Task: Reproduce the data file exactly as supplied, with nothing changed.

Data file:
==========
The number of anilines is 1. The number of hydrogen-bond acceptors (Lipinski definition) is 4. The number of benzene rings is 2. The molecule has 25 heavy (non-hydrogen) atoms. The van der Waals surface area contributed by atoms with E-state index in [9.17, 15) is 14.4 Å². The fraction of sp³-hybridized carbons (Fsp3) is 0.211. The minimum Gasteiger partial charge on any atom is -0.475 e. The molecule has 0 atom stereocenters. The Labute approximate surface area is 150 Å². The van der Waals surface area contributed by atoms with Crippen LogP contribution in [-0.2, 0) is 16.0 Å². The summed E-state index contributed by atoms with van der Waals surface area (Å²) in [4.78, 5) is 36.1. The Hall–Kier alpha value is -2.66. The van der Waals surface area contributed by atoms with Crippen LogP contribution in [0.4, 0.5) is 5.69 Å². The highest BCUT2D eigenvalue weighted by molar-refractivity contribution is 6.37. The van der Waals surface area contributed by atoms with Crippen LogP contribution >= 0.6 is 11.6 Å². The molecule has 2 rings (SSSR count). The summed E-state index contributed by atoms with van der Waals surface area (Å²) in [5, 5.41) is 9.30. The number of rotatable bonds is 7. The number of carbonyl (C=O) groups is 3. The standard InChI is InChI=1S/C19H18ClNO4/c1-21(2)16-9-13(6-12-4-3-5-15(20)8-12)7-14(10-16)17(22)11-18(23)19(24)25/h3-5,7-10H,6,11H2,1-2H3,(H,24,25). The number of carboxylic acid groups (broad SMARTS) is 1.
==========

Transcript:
The number of anilines is 1. The number of hydrogen-bond acceptors (Lipinski definition) is 4. The number of benzene rings is 2. The molecule has 25 heavy (non-hydrogen) atoms. The van der Waals surface area contributed by atoms with E-state index in [9.17, 15) is 14.4 Å². The fraction of sp³-hybridized carbons (Fsp3) is 0.211. The minimum Gasteiger partial charge on any atom is -0.475 e. The molecule has 0 atom stereocenters. The Labute approximate surface area is 150 Å². The van der Waals surface area contributed by atoms with Crippen LogP contribution in [-0.2, 0) is 16.0 Å². The summed E-state index contributed by atoms with van der Waals surface area (Å²) in [4.78, 5) is 36.1. The Hall–Kier alpha value is -2.66. The van der Waals surface area contributed by atoms with Crippen LogP contribution in [0.4, 0.5) is 5.69 Å². The highest BCUT2D eigenvalue weighted by molar-refractivity contribution is 6.37. The van der Waals surface area contributed by atoms with Crippen LogP contribution >= 0.6 is 11.6 Å². The molecule has 2 rings (SSSR count). The summed E-state index contributed by atoms with van der Waals surface area (Å²) in [5, 5.41) is 9.30. The number of rotatable bonds is 7. The number of carbonyl (C=O) groups is 3. The standard InChI is InChI=1S/C19H18ClNO4/c1-21(2)16-9-13(6-12-4-3-5-15(20)8-12)7-14(10-16)17(22)11-18(23)19(24)25/h3-5,7-10H,6,11H2,1-2H3,(H,24,25). The number of carboxylic acid groups (broad SMARTS) is 1.